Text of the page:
Identity, Morality, and Politics: American Reform Jews and the State of Israel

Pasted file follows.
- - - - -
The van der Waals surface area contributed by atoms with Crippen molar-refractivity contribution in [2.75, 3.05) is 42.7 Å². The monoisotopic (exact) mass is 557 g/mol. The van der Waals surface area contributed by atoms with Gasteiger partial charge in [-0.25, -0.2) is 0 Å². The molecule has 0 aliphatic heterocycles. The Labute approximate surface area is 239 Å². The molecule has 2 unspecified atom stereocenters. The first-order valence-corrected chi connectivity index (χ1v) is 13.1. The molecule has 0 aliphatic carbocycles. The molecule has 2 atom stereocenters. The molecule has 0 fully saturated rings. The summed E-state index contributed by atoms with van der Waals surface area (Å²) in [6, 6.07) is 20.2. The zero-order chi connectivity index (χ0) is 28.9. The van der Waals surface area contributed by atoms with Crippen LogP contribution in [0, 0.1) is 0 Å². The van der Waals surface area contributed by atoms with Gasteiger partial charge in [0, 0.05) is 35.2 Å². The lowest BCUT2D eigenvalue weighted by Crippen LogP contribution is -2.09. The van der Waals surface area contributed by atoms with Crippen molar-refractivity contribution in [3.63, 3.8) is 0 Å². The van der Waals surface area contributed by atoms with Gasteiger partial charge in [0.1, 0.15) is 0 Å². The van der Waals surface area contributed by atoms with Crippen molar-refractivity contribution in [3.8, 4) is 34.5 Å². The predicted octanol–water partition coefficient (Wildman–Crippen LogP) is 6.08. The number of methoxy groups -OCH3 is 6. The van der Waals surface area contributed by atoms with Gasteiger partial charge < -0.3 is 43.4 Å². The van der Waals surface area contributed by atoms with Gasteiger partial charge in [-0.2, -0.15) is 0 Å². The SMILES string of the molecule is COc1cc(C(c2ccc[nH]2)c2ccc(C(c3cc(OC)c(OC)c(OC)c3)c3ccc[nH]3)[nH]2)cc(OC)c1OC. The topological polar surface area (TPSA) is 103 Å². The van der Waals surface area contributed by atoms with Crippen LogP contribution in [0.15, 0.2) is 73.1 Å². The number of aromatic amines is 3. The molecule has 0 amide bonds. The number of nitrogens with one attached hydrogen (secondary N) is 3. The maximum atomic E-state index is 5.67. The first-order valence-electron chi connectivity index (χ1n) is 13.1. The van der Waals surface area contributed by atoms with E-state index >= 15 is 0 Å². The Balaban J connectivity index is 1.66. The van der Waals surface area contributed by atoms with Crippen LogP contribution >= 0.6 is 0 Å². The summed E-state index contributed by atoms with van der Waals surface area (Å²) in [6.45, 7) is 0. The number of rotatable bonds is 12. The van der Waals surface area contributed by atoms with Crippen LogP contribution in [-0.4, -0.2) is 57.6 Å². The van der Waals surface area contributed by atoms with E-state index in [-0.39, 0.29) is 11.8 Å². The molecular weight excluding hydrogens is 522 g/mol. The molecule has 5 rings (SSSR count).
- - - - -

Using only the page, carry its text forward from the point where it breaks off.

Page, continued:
AbstractThis thesis examines the ways that Reform American Jews relate to Israel through their identity, morality and politics. American Jews consider relating to Israel an ethical obligation rooted in their Jewish identity. When they perceive no immediate threat to the state of Israel or its defining ideology as a Jewish and democratic haven, they relate to Israel by working through certain moral questions inherent to this ideology (e.g. how to be both a Jewish and democratic state). In these moments a wide range of questions and answers are welcome in the community; what is important is that Jews engage the moral and ethical issues that confront Israel. When the political situation seems more pressing, however, and American Jews feel that either the state or the foundational ideology of the state is under attack, this ethical mode switches from engaging the moral questions to a defense of the state and its ideology. American Jews feel a responsibility both to protect Israel and to face its problems, but they believe that questioning too much might undermine its defense. They therefore consider certain discussions inappropriate even though such discussions are, in other moments, the primary mode of ethical engagement with Israel. American Jews therefore have two overarching patterns of understanding and enacting their sense of ethical obligation to the state of Israel. In moments where there is little perceived threat to Israel, Jews engage serious questions about the nature of the state as a Jewish and democratic haven; in periods of great threat, Jews defend Israel unequivocally. These patterns overlap only minimally, yet for all that American Jews feel it necessary to help defend Israel, they do not want their only mode of relating to Israel to be defensive, for they value the time and space to grapple with the challenges Israel poses. They wish to build the relationship with Israel, not just defend it. Both modes are central to American Jewish identity, morality, and political action in relation to Israel.